Another fabulously rich Melbourne clan, the Murdochs, was also flourishing, with an approximate wealth of $700 million on the back of a massive increase in the price of their News Corporation shares. Rupert himself had disappeared from the Rich List, however, to become a citizen of “the richest, most free and happiest country in the world,” as he called the United States. US law prevented foreigners from taking up more than 20 per cent of a broadcasting licence and Murdoch wanted to buy a suite of American television stations. In a ten-minute citizenship ceremony in New York City in September 1985, he “absolutely and entirely” renounced “all allegiance and fidelity to any foreign power, potentate, state or sovereign of whom or which” he had “heretofore been a subject or a citizen.” The foreign power in question was Australia, the sovereign Queen Elizabeth II.
But put this way, Murdoch was surrendering very little: he was in all but name already a potentate in his own right, wrote a New York Times columnist, a “Multinational Man… by choice, a man without a country.” The judge who administered the oath of allegiance told Murdoch and the other 185 aliens in the ceremony that they now had the same rights as every other citizen of the United States; if they had something to say, he added — possibly with tongue in cheek — they could write to the newspapers.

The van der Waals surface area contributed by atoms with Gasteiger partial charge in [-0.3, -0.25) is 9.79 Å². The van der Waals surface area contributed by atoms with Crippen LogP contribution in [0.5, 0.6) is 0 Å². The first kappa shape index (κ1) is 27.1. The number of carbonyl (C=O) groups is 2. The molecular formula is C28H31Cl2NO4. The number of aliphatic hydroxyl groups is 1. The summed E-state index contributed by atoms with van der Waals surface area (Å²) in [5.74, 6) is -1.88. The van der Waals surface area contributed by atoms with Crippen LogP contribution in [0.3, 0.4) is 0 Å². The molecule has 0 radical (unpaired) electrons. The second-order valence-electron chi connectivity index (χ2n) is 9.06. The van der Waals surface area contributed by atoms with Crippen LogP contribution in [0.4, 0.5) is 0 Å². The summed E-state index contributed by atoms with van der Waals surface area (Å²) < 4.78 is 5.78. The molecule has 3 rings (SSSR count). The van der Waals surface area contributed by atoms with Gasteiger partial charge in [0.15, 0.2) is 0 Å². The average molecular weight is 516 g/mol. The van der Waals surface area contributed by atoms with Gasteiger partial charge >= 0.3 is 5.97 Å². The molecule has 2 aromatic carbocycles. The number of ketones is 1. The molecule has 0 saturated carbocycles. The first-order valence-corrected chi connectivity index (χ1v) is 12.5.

While he had given up his right to cast a ballot at Australian elections, Murdoch’s wants were rarely permitted to slip from the forefront of political consideration. It was his company, and Kerry Packer’s, that Hawke, Keating and their closest allies and advisers in the Labor Party favoured over the two other major media companies, the Herald and Weekly Times, or HWT, and Fairfax. The right wing of NSW Labor, which formed Hawke and Keating’s power base, was now especially close to Packer. His father, Sir Frank, had been a dogmatic opponent of the Labor Party, but this matey Labor fraternity and the macho, sports-mad, knockabout businessman were simpatico. Some right-wing Labor politicians were infatuated with those who had enjoyed material success, and they relished the generous hospitality Packer laid on for them. Packer, for his part, enjoyed exposure to successful politicians who understood the media and would be willing to do him a good turn when the need or opportunity arose.
If Hawke and Keating had a less warm personal relationship with Murdoch than with Packer, they nonetheless hoped that any favours would be returned in kind. Everyone remembered the mess Murdoch had made of Whitlam in 1975, and they were aware of his partisanship in favour of Thatcher and Reagan. Hawke and Keating’s loathing for HWT, which Murdoch had in his sights, was predictable, since it had never been a friend of the Labor Party.